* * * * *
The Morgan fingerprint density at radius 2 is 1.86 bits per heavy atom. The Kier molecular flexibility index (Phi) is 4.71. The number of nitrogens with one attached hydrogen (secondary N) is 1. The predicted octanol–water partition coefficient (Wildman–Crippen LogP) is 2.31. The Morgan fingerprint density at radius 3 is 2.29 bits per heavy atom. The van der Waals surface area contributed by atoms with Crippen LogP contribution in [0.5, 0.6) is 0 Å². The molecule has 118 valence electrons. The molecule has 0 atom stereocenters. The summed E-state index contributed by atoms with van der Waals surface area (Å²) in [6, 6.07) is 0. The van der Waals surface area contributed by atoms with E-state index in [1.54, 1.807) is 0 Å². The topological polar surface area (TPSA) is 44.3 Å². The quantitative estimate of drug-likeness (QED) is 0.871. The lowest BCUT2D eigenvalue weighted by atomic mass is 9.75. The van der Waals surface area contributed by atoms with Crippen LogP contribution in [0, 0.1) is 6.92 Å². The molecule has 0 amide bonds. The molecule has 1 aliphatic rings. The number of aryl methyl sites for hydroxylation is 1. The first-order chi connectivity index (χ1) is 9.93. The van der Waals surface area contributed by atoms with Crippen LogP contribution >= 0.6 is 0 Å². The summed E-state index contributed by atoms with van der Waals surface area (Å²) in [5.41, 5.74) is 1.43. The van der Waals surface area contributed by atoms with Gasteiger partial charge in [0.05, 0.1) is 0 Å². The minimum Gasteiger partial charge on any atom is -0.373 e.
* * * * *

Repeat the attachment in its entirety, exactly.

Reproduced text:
The Morgan fingerprint density at radius 2 is 1.86 bits per heavy atom. The Kier molecular flexibility index (Phi) is 4.71. The number of nitrogens with one attached hydrogen (secondary N) is 1. The predicted octanol–water partition coefficient (Wildman–Crippen LogP) is 2.31. The Morgan fingerprint density at radius 3 is 2.29 bits per heavy atom. The van der Waals surface area contributed by atoms with Crippen LogP contribution in [0.5, 0.6) is 0 Å². The molecule has 118 valence electrons. The molecule has 0 atom stereocenters. The summed E-state index contributed by atoms with van der Waals surface area (Å²) in [6, 6.07) is 0. The van der Waals surface area contributed by atoms with E-state index in [1.54, 1.807) is 0 Å². The topological polar surface area (TPSA) is 44.3 Å². The quantitative estimate of drug-likeness (QED) is 0.871. The lowest BCUT2D eigenvalue weighted by atomic mass is 9.75. The van der Waals surface area contributed by atoms with Crippen LogP contribution in [0, 0.1) is 6.92 Å². The molecule has 0 amide bonds. The molecule has 1 aliphatic rings. The number of aryl methyl sites for hydroxylation is 1. The first-order chi connectivity index (χ1) is 9.93. The van der Waals surface area contributed by atoms with Crippen LogP contribution >= 0.6 is 0 Å². The summed E-state index contributed by atoms with van der Waals surface area (Å²) in [5.41, 5.74) is 1.43. The van der Waals surface area contributed by atoms with Gasteiger partial charge in [0.05, 0.1) is 0 Å². The minimum Gasteiger partial charge on any atom is -0.373 e.